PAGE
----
Mochilero in Miami
Miami Beach, United States
I've returned to the state of my birth—200 miles south and five days shy of the hospital I was born in 27 years ago.
I never expected to return to the continental United States so "soon." Although it's impossible to expect the unexpected, with regards to travel, I'm at least learning to not be surprised by unanticipated paths and destinations. To me, my presence in Miami is certainly one of those unexpected occurrences—or at least it was, until I started planning my South American exit strategy earlier this year.
I'm done with Latin America—burnt out and exhausted with much more than just the culture. I've been craving substantial change, which is part of the reason why I'm not writing this from Spain right now.
The path was clear—after finishing Carnival in Salvador, get to the airport offering the cheapest flights out of South America. Caracas, the crappy capital of Venezuela, fit the bill perfectly. Once in Caracas, I'd either take a "cheap" flight east to Madrid (possibly just a connection), or make my way west to SE Asia (via Miami/the continental U.S.); Asia won.
I decided I'd love to be in the United States in the company of familiar faces to celebrate my birthday, so I happily zoomed through the rest of (the wildly expensive) Brazil, and barely spent a week inside of Venezuela, the anus of South America.
After spending over four months in the Caribbean, four months in Central America, and over eight months in South America, I'm back on U.S. soil again.
An Extended Layover
I won't just be taking a connecting flight through Miami, though, I'll be staying here for a few days. I'm sticking around for two reasons, with the first being that I genuinely believe I need someplace to decompress and acclimatize from the Latin world for a few days (and I can think of no place better to do it than Miami). Keeping that in mind, my Afro-Peruvian friend Tatiana also lives here, and seeing how I haven't visited Miami during my adult years, I figured it was a good opportunity to take a peek at the place (with someone who lives here and knows it well).
After Miami I will be visiting a couple of cities in the U.S. to give hugs to a few friends and family members, and although my onward flight to Thailand has yet to be purchased, I would expect my combined layover to be for the majority (if not the rest) of April.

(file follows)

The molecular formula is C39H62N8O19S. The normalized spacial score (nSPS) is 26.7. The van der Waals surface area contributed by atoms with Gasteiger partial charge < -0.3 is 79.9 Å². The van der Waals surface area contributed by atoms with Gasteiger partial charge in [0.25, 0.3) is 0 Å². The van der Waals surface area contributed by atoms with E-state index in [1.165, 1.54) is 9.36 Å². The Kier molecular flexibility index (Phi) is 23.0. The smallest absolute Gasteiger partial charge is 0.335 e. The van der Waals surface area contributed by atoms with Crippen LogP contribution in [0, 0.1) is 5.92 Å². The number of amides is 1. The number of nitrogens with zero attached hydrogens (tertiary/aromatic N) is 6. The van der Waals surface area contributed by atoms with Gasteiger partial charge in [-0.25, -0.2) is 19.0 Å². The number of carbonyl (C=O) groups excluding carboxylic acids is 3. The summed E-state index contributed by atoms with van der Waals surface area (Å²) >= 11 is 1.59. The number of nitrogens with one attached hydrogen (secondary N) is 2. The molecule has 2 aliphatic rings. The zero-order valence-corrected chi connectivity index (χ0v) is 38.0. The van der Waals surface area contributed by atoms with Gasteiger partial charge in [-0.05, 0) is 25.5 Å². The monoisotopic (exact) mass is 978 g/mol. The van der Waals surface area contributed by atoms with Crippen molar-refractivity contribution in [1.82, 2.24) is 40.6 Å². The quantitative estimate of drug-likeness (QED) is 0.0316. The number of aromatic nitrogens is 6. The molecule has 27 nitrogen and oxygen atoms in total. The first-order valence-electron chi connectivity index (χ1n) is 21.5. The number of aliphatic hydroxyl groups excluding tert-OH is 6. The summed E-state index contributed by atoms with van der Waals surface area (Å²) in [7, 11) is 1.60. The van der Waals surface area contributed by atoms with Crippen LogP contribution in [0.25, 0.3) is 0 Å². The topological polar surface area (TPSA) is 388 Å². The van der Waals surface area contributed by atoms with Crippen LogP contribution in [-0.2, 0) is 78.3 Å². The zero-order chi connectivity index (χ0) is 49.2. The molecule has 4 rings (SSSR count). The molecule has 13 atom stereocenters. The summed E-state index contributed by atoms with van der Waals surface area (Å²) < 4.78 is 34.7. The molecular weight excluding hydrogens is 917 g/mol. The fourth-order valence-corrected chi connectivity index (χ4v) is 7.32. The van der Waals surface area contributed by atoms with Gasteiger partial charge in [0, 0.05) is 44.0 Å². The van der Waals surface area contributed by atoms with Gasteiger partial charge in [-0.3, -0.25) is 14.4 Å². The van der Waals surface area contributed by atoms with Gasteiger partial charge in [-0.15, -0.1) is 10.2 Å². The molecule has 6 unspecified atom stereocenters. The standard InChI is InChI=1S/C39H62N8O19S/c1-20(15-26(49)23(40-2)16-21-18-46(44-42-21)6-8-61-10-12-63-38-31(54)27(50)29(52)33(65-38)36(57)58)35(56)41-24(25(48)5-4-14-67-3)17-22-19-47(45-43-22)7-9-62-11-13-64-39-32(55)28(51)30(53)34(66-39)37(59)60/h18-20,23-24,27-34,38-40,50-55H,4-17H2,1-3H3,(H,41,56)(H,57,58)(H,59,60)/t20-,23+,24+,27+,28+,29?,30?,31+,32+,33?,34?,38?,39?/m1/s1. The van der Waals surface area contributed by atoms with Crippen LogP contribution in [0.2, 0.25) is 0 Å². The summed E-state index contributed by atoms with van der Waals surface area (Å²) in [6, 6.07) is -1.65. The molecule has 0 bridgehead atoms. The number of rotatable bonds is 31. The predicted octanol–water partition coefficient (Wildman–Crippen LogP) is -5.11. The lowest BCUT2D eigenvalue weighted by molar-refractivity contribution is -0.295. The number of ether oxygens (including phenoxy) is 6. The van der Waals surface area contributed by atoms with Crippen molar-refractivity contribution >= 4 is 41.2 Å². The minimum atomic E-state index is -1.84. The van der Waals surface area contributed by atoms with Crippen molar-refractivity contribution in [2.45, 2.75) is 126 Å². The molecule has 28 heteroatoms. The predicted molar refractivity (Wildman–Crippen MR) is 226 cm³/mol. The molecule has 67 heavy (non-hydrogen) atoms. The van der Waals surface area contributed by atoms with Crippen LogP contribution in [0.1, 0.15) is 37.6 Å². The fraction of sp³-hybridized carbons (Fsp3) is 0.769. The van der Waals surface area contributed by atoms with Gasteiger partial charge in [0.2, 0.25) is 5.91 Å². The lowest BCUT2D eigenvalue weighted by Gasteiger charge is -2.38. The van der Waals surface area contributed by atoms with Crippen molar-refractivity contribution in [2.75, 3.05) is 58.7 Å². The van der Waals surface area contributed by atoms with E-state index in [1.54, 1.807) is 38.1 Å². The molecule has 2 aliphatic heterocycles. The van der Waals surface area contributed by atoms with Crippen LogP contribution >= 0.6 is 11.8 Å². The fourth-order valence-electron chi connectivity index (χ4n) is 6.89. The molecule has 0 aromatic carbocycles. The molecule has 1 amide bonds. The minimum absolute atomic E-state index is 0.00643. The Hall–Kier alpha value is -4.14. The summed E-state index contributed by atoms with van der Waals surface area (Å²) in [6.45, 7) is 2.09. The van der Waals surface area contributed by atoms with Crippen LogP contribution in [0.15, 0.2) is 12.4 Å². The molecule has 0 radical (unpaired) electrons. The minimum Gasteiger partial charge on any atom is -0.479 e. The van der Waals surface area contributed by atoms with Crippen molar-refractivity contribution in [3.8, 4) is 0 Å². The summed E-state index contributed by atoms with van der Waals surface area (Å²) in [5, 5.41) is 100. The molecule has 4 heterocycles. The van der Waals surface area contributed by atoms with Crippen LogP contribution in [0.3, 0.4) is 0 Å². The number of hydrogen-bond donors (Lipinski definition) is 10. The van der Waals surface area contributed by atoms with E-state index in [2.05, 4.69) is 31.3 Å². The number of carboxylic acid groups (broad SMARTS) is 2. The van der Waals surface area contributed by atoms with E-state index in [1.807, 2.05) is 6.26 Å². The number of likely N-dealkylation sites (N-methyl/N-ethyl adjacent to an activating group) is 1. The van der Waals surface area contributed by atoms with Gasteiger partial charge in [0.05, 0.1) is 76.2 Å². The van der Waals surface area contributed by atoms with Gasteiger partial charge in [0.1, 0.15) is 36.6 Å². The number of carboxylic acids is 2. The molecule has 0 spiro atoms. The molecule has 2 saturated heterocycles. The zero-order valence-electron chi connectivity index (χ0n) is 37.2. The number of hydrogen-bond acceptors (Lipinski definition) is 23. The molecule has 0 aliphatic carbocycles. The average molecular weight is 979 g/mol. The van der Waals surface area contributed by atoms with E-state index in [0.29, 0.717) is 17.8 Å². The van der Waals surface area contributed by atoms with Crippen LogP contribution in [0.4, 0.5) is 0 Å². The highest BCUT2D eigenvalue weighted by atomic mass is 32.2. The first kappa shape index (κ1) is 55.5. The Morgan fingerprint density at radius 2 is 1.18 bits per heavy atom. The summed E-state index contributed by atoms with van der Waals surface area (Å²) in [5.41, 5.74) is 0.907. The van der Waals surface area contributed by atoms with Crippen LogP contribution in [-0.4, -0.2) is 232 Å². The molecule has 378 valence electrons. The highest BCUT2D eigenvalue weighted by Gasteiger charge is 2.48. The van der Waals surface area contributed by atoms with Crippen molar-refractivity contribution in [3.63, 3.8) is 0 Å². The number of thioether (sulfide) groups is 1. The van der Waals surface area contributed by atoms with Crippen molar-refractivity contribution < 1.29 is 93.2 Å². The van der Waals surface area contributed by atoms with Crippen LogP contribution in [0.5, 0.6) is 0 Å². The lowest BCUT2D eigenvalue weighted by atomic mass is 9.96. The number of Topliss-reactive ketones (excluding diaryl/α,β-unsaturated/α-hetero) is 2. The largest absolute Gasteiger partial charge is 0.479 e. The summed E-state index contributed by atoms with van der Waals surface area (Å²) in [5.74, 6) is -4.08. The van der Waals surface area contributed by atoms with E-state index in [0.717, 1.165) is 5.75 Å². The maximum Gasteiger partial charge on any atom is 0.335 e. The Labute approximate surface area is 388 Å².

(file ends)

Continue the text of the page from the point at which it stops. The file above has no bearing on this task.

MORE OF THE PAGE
And What About Travelvice?
Although the frequency of posts to this site to be significantly reduced—dare I say, sporadic, at best—for the reminder of the month, expect to see reflective/observational writings from my experiences in Latin America, an illustrated dissection of the contents of my backpack, stories/impressions from my re-entry into the United States, and a slew of site improvements and upgrades.
It is easy for me to write, I do it offline where it only costs me time—it is not easy or cheap for me to create and integrate upgrades and improvements to this Web site from an Internet cafe in a foreign country. I've got a massive list of non-Web site tasks to do while I'm State-side, but I'll also be working hard on Travelvice while I've got access to good computers and free Internet.
Bienvenido a Miami!
I can't get that Will Smith song out of my head.
I'm not in culture shock, but I'm about as close to it as you can come without using the term. Part of me is struggling to adapt to a foreign environment, while another gets reacquainted some long forgotten familiarities and comforts.
I broke a dollar to use a pay phone, and stood and stared with prolonged interest at the commemorative quarters in my palm—three of the four were printed in 2006, and I had never seen the designs. I didn't want to spend them.